When bands go soft/change styles...

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When bands go soft/change styles...

Postby MetalMuxxer » Fri Mar 17, 2017 3:58 am


Usually bands get a fan base based on their genre, like, Cannibal Corpse is very popular for death metal fans, because Cannibal Corpse do death metal and they know how to do it. But now, what if Cannibal Corpse stopped playing death metal and start playing groove metal? Their fans would be pissed, and they would lose their caracteristic sound.

So the talk in this topic is about bands going soft or changing their style:

People can change over the years, specially musicians, I know of guys who started only hearing The Beatles or Queen as their influences and after starting to hear heavier acts as AC/DC, Iron Maiden or Black Sabbath their started to change their style of playing. That happens to famous musicians too, like Def Leppard , those guys shifted from Hard Rock to Pop Rock over the years, but they still rock, but they did it in a way that their fans can still listen to their music.

But now, there are bands and artists who shifted their style way too quickly or just went on a wrong direction. Some examples:

- Metallica

Metallica started as an agressive metal band, playing thrash and making it the genre that is today, but their shift in style has always been criticized: Their two first albums are pretty good, Master of Puppets is considered one of the best albums ever, but since then they have been going down and down. Master of Puppets is kind of a good album, ...And Justice for All is pretty decent, The Black Album was a great change in Metallica's style, they started playing hard rock-influenced heavy metal with not much thrash stuff, with Load and Re-Load they just simply played Hard Rock, and they hitted the ground very hard with St. Anger, making basically a nu metal album. Death Magnetic can be considered as something between ...And Justice for All and The Black Album, while Hardwired... To Self-Destruct is an album with what seems to be left-overs from Load, Re-Load and Death Magnetic. The point is that some original Metallica fans will never accept how they basically sold-out and left thrash metal, the genre that made them famous, behind.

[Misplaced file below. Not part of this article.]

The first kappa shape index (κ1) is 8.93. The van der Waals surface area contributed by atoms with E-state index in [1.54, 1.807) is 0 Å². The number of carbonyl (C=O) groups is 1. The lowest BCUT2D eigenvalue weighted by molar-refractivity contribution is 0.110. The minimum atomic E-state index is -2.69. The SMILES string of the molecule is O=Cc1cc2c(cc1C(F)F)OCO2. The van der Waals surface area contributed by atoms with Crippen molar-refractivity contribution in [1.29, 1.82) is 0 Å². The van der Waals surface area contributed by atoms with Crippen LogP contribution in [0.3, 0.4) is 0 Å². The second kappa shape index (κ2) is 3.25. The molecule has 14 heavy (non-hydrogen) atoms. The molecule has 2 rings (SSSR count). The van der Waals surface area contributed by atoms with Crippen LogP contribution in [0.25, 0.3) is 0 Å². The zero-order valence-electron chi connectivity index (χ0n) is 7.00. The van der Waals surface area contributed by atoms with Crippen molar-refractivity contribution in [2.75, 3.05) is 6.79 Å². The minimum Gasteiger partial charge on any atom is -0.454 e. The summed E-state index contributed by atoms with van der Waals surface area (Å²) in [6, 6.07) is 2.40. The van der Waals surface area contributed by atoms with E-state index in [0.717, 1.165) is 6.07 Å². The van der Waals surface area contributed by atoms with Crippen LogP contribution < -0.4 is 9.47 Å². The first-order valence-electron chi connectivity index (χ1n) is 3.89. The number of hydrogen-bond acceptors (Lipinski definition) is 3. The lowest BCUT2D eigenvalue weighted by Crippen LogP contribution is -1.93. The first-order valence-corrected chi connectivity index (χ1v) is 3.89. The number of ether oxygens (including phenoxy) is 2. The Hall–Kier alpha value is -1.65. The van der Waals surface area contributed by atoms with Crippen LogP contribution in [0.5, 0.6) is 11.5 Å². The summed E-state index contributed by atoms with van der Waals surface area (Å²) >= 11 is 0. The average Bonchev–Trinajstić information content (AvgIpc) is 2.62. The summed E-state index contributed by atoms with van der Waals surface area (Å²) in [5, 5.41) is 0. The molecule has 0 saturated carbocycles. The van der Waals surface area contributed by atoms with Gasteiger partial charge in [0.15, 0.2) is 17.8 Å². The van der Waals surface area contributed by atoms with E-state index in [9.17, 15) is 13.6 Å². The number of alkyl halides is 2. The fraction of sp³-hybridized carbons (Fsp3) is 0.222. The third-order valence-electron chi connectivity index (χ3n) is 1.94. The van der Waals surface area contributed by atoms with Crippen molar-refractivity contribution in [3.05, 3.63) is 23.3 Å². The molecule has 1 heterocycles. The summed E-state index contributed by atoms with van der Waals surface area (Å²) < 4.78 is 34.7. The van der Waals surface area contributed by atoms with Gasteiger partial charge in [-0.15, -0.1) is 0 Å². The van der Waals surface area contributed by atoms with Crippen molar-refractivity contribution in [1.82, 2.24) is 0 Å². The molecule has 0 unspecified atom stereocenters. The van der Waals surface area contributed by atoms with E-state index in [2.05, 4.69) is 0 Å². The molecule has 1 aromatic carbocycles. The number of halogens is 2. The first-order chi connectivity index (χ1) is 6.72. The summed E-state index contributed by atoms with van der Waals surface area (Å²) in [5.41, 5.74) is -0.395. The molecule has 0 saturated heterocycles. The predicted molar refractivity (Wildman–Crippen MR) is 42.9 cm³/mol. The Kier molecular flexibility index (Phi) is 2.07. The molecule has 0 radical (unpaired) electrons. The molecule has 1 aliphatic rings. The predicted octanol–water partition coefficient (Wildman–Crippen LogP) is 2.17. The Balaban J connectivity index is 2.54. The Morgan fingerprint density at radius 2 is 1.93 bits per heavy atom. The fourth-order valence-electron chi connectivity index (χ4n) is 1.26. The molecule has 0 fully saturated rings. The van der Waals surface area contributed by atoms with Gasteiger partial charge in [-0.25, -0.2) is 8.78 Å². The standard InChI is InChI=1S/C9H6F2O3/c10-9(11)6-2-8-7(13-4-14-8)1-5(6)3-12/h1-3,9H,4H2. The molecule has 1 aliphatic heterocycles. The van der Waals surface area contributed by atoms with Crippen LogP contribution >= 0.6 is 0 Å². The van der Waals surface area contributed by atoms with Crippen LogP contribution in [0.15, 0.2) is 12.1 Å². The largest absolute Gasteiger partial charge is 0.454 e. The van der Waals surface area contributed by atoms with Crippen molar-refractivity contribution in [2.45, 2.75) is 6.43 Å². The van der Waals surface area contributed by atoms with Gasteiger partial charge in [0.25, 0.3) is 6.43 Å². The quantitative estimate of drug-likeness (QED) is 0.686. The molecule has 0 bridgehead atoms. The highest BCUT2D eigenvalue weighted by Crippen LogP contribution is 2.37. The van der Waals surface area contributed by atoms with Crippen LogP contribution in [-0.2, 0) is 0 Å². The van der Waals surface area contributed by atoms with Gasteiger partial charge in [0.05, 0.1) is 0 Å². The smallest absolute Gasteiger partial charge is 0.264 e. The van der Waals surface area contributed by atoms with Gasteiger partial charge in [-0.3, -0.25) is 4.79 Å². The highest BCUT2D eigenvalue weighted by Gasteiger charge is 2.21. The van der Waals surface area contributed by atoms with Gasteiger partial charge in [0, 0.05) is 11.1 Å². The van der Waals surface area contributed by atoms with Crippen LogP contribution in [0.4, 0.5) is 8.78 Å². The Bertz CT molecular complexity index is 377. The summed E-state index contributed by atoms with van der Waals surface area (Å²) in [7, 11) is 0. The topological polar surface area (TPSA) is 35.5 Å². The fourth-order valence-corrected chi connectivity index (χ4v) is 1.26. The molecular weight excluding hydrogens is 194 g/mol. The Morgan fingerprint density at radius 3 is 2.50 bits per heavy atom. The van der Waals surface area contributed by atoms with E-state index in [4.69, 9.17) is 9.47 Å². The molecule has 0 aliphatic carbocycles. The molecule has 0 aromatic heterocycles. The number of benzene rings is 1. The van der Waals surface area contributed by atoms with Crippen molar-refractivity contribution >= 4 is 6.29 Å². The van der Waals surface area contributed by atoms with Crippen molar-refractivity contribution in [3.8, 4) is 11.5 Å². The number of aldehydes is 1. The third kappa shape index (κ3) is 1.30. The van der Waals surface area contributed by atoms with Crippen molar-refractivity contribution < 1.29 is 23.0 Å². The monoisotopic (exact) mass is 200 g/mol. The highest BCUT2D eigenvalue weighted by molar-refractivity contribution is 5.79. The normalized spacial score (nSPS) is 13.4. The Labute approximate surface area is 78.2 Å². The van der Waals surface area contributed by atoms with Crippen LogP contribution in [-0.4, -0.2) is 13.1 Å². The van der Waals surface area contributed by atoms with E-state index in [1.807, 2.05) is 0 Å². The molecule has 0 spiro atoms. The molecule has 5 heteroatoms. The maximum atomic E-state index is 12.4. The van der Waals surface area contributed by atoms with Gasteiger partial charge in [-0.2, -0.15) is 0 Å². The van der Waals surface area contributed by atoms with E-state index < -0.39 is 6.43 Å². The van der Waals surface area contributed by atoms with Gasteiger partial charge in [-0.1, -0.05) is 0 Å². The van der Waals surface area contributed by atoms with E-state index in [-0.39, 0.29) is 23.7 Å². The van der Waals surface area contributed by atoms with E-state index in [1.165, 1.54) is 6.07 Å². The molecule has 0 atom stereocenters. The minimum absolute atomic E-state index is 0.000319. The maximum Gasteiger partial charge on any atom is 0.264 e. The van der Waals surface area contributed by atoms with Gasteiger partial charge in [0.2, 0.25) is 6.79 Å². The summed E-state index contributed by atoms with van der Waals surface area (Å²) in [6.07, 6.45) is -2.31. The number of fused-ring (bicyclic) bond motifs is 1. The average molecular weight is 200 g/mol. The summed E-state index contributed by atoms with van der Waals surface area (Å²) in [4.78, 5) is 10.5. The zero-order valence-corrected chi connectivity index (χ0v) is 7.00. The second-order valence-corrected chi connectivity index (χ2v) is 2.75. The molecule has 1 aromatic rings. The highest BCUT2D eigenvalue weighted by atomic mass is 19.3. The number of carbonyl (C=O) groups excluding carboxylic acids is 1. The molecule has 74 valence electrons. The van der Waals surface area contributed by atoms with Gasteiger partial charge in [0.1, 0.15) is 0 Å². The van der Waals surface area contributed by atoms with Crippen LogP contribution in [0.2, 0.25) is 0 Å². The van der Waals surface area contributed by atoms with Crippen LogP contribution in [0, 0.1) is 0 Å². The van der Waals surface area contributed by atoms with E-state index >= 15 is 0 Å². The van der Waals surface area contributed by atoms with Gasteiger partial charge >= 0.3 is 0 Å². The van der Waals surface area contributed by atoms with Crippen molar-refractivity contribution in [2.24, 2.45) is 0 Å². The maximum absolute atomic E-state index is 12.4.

- Battle Beast

Battle Beast is one of the biggest examples of retro heavy metal bands. Battle Beast is basically a tribute to 80s metal like Iron Maiden, with synths and pianos. Now, their first full-length, Steel, released in 2011 is a great experience if I must say so. I love that album, is very interesting and it has a feel of those 80s bands. Now, their self-titled released in 2013 is one of my favourite albums of all time (I literally listened it to boredoom), amazing riffs, amazing atmospheres, powerful vocals, EXCELLENT.

Now, then they started to go downhill AS ****. First, Unholy Savior in 2015, like 3 or 4 songs are basically romantic acoustic ballads, some of the actual songs are less epic and interesting than the ones from previous albums, they sound pretty generic in my opinion, it's just a bad album. And now, their last album... I want to cry dude: They morphed into Heavy Metal-influenced Hard Rock, almost AOR actually. No more fast songs as in their ST, no more actuall epicness, and the cover art is just lame, that album SUCKS, and in 10 years Battle Beast will be a pop rock band.

- In Flames

What they did is the definition of selling out: They started playing Melodic Death Metal, after many years all the original members left, and instead of disbanding, they started to play Melodic Groove/Alt Rock... Simply ****. The members could just end the band and start a new one, instead of basically pooping on the band's name doing their new genre.